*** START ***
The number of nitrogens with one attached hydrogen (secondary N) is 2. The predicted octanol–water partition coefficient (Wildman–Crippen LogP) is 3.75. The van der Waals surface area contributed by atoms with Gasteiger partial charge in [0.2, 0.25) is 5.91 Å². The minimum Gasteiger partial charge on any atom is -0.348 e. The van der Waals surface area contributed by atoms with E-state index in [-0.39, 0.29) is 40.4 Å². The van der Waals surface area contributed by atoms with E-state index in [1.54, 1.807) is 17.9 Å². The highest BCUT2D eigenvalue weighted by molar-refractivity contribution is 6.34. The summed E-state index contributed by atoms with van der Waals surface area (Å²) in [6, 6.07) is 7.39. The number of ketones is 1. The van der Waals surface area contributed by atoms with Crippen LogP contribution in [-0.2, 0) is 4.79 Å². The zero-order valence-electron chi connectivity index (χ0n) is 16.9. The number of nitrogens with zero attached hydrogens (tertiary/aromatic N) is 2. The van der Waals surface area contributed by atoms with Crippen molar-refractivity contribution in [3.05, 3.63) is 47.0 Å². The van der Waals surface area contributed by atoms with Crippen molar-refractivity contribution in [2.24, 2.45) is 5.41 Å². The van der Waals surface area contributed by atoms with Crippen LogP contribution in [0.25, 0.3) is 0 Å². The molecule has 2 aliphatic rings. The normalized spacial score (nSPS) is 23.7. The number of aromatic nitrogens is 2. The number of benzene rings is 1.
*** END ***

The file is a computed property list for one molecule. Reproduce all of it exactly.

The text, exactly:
The number of nitrogens with one attached hydrogen (secondary N) is 2. The predicted octanol–water partition coefficient (Wildman–Crippen LogP) is 3.75. The van der Waals surface area contributed by atoms with Gasteiger partial charge in [0.2, 0.25) is 5.91 Å². The minimum Gasteiger partial charge on any atom is -0.348 e. The van der Waals surface area contributed by atoms with E-state index in [-0.39, 0.29) is 40.4 Å². The van der Waals surface area contributed by atoms with E-state index in [1.54, 1.807) is 17.9 Å². The highest BCUT2D eigenvalue weighted by molar-refractivity contribution is 6.34. The summed E-state index contributed by atoms with van der Waals surface area (Å²) in [6, 6.07) is 7.39. The number of ketones is 1. The van der Waals surface area contributed by atoms with Crippen LogP contribution in [-0.2, 0) is 4.79 Å². The zero-order valence-electron chi connectivity index (χ0n) is 16.9. The number of nitrogens with zero attached hydrogens (tertiary/aromatic N) is 2. The van der Waals surface area contributed by atoms with Crippen molar-refractivity contribution in [3.05, 3.63) is 47.0 Å². The van der Waals surface area contributed by atoms with Crippen molar-refractivity contribution in [2.24, 2.45) is 5.41 Å². The van der Waals surface area contributed by atoms with Crippen LogP contribution in [0.25, 0.3) is 0 Å². The molecule has 2 aliphatic rings. The normalized spacial score (nSPS) is 23.7. The number of aromatic nitrogens is 2. The number of benzene rings is 1.